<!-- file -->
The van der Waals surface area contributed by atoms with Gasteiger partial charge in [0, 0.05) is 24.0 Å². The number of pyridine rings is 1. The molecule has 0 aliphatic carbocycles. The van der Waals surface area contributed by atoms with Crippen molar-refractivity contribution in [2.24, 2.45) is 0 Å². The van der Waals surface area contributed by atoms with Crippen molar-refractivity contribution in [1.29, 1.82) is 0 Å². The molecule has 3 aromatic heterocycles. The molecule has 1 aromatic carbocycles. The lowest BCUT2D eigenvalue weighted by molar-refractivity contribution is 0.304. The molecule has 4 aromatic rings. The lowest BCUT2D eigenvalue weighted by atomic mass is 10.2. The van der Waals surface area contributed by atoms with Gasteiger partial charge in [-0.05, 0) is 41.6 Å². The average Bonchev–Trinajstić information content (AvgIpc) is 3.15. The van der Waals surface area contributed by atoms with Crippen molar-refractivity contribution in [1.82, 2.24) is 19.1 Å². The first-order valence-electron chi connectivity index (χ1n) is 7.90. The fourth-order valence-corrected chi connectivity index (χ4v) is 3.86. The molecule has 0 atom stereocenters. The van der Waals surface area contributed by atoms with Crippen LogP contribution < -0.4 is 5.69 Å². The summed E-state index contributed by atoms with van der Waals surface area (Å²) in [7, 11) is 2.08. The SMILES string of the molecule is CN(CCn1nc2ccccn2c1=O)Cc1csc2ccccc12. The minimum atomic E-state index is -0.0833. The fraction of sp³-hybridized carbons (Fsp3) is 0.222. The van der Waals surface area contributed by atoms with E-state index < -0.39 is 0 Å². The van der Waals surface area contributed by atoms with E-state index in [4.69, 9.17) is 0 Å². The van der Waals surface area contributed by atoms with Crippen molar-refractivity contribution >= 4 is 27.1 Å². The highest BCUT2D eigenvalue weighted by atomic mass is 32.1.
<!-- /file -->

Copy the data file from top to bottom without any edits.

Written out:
The van der Waals surface area contributed by atoms with Gasteiger partial charge in [0, 0.05) is 24.0 Å². The number of pyridine rings is 1. The molecule has 0 aliphatic carbocycles. The van der Waals surface area contributed by atoms with Crippen molar-refractivity contribution in [2.24, 2.45) is 0 Å². The van der Waals surface area contributed by atoms with Crippen molar-refractivity contribution in [1.29, 1.82) is 0 Å². The molecule has 3 aromatic heterocycles. The molecule has 1 aromatic carbocycles. The lowest BCUT2D eigenvalue weighted by molar-refractivity contribution is 0.304. The molecule has 4 aromatic rings. The lowest BCUT2D eigenvalue weighted by atomic mass is 10.2. The van der Waals surface area contributed by atoms with Gasteiger partial charge in [-0.05, 0) is 41.6 Å². The average Bonchev–Trinajstić information content (AvgIpc) is 3.15. The van der Waals surface area contributed by atoms with Crippen molar-refractivity contribution in [1.82, 2.24) is 19.1 Å². The first-order valence-electron chi connectivity index (χ1n) is 7.90. The fourth-order valence-corrected chi connectivity index (χ4v) is 3.86. The molecule has 0 atom stereocenters. The van der Waals surface area contributed by atoms with Crippen LogP contribution < -0.4 is 5.69 Å². The summed E-state index contributed by atoms with van der Waals surface area (Å²) in [7, 11) is 2.08. The SMILES string of the molecule is CN(CCn1nc2ccccn2c1=O)Cc1csc2ccccc12. The minimum atomic E-state index is -0.0833. The fraction of sp³-hybridized carbons (Fsp3) is 0.222. The van der Waals surface area contributed by atoms with E-state index < -0.39 is 0 Å². The van der Waals surface area contributed by atoms with E-state index in [4.69, 9.17) is 0 Å². The van der Waals surface area contributed by atoms with Crippen molar-refractivity contribution >= 4 is 27.1 Å². The highest BCUT2D eigenvalue weighted by atomic mass is 32.1.